glisten

[ glis-uhn ]
/ ˈglɪs ən /

verb (used without object)

to reflect a sparkling light or a faint intermittent glow; shine lustrously.

noun

a glistening; sparkle.

Nearby words

  1. glipizide,
  2. glissade,
  3. glissando,
  4. glisson's capsule,
  5. glissonitis,
  6. glister,
  7. glitch,
  8. glitter,
  9. glitter ice,
  10. glitterati

Origin of glisten

before 1000; Middle English glis(t)nen (v.), Old English glisnian, derivative of glisian to glitter; see -en1

SYNONYMS FOR glisten
1. glimmer, gleam, glitter. Glisten, shimmer, sparkle refer to different ways in which light is reflected from surfaces. Glisten refers to a lustrous light, as from something sleek or wet, or it may refer to myriads of tiny gleams reflected from small surfaces: Wet fur glistens. Snow glistens in the sunlight. Shimmer refers to the changing play of light on a (generally moving) surface, as of water or silk: Moonbeams shimmer on water. Silk shimmers in a high light. To sparkle is to give off sparks or small ignited particles, or to send forth small but brilliant gleams, sometimes by reflection: A diamond sparkles with numerous points of light.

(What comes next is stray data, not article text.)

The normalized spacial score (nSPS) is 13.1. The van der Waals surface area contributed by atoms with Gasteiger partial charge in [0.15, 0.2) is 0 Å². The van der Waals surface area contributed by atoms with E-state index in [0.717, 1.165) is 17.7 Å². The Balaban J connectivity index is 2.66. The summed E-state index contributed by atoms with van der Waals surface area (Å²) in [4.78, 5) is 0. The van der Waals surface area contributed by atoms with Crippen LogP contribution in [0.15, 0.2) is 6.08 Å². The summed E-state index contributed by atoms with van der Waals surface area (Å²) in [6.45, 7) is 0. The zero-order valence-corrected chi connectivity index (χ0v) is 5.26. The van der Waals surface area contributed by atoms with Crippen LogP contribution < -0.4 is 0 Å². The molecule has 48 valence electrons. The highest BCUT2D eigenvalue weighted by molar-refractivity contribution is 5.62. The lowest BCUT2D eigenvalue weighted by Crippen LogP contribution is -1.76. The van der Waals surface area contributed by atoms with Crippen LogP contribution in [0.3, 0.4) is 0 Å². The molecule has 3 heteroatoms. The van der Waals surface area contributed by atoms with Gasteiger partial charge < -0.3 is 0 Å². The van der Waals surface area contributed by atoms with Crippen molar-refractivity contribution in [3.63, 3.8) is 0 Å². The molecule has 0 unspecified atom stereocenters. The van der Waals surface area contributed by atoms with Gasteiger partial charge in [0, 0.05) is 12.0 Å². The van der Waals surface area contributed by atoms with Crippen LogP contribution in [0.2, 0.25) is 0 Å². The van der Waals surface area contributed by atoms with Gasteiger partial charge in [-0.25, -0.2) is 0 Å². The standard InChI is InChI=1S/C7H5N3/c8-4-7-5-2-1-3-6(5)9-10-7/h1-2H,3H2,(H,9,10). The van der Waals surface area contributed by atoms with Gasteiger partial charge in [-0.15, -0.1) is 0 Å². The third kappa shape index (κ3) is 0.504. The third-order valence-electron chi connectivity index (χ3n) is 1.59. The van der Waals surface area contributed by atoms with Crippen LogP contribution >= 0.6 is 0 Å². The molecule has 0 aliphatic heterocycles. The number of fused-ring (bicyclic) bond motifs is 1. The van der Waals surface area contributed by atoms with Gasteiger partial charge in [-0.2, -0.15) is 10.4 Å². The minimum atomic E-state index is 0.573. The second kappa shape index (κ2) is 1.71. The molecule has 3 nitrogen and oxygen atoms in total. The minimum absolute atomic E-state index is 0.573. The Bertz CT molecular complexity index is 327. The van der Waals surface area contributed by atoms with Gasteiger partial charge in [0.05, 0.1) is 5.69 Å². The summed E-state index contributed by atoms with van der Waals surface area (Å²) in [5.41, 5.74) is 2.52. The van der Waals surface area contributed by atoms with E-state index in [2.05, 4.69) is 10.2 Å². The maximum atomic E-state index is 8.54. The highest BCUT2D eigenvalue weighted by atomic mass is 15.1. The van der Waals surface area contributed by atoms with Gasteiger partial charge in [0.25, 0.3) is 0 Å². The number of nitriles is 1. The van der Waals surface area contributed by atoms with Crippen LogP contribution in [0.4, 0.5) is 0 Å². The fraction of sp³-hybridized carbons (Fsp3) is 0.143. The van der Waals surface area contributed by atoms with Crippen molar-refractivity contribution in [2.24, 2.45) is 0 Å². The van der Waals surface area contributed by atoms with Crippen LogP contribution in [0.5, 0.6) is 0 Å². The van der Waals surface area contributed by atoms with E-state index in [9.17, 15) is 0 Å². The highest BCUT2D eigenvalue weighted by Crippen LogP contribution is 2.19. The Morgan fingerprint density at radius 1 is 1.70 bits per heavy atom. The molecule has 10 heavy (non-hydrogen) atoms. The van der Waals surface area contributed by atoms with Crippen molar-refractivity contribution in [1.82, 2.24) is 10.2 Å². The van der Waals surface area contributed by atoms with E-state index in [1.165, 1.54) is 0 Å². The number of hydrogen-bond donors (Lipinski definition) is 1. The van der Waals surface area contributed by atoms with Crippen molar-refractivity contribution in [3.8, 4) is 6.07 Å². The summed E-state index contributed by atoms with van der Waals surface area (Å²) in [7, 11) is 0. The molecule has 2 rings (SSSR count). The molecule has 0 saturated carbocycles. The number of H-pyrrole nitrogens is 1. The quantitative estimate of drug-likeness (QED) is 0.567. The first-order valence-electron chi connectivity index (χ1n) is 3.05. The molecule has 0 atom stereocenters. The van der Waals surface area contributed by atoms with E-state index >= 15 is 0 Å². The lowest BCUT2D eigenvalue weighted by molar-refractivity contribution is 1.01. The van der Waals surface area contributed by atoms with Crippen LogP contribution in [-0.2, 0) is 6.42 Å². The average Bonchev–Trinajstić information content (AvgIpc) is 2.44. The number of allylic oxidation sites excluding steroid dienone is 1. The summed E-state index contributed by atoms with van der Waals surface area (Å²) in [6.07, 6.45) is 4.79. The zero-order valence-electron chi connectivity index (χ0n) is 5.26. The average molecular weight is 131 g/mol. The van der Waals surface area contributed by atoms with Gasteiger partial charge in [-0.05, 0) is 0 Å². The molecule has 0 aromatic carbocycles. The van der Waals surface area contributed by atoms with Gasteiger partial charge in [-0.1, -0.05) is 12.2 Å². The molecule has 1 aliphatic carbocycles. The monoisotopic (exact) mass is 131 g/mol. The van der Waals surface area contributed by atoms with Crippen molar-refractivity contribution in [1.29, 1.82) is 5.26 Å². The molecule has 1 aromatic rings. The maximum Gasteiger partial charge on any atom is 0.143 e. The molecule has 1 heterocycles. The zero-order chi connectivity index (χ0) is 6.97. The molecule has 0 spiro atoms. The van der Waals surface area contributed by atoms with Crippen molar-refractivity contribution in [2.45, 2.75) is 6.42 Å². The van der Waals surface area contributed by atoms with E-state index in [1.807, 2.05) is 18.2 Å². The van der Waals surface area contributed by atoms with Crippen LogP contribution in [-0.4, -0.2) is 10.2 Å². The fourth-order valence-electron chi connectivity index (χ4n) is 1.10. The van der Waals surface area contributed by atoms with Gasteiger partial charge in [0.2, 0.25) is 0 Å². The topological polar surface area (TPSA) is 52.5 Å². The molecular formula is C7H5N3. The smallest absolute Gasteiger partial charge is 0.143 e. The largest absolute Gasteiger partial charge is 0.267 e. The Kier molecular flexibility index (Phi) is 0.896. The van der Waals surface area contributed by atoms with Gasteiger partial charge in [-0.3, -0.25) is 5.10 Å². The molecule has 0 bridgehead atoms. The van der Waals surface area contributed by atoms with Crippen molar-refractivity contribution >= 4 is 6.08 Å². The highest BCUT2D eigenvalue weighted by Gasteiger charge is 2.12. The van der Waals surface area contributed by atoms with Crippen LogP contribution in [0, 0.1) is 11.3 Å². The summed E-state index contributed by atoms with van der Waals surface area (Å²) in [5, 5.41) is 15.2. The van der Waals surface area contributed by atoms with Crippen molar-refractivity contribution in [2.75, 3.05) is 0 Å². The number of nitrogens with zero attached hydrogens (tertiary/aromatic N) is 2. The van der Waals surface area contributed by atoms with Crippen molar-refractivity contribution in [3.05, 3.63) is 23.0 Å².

Related formsglis·ten·ing·ly, adverbun·glis·ten·ing, adjective

Dictionary.com Unabridged Based on the Random House Unabridged Dictionary, © Random House, Inc. 2019

Examples from the Web for glisten


British Dictionary definitions for glisten

glisten

/ (ˈɡlɪsən) /

verb (intr)

(of a wet or glossy surface) to gleam by reflecting lightwet leaves glisten in the sunlight
(of light) to reflect with brightnessthe sunlight glistens on wet leaves

noun

rare a gleam or gloss
Derived Formsglisteningly, adverb

Word Origin for glisten

Old English glisnian; related to glisian to glitter, Middle High German glistern

Collins English Dictionary - Complete & Unabridged 2012 Digital Edition © William Collins Sons & Co. Ltd. 1979, 1986 © HarperCollins Publishers 1998, 2000, 2003, 2005, 2006, 2007, 2009, 2012

Word Origin and History for glisten

glisten

v.

Old English glisnian "to glisten, gleam," from Proto-Germanic *glis- (cf. Old Frisian glisa "to shine," Middle High German glistern "to sparkle," Old Danish glisse "to shine"), from PIE *ghleis-, from root *ghel- "to shine, glitter, glow, be warm" (see glass). Related: Glistened; glistening.

Online Etymology Dictionary, © 2010 Douglas Harper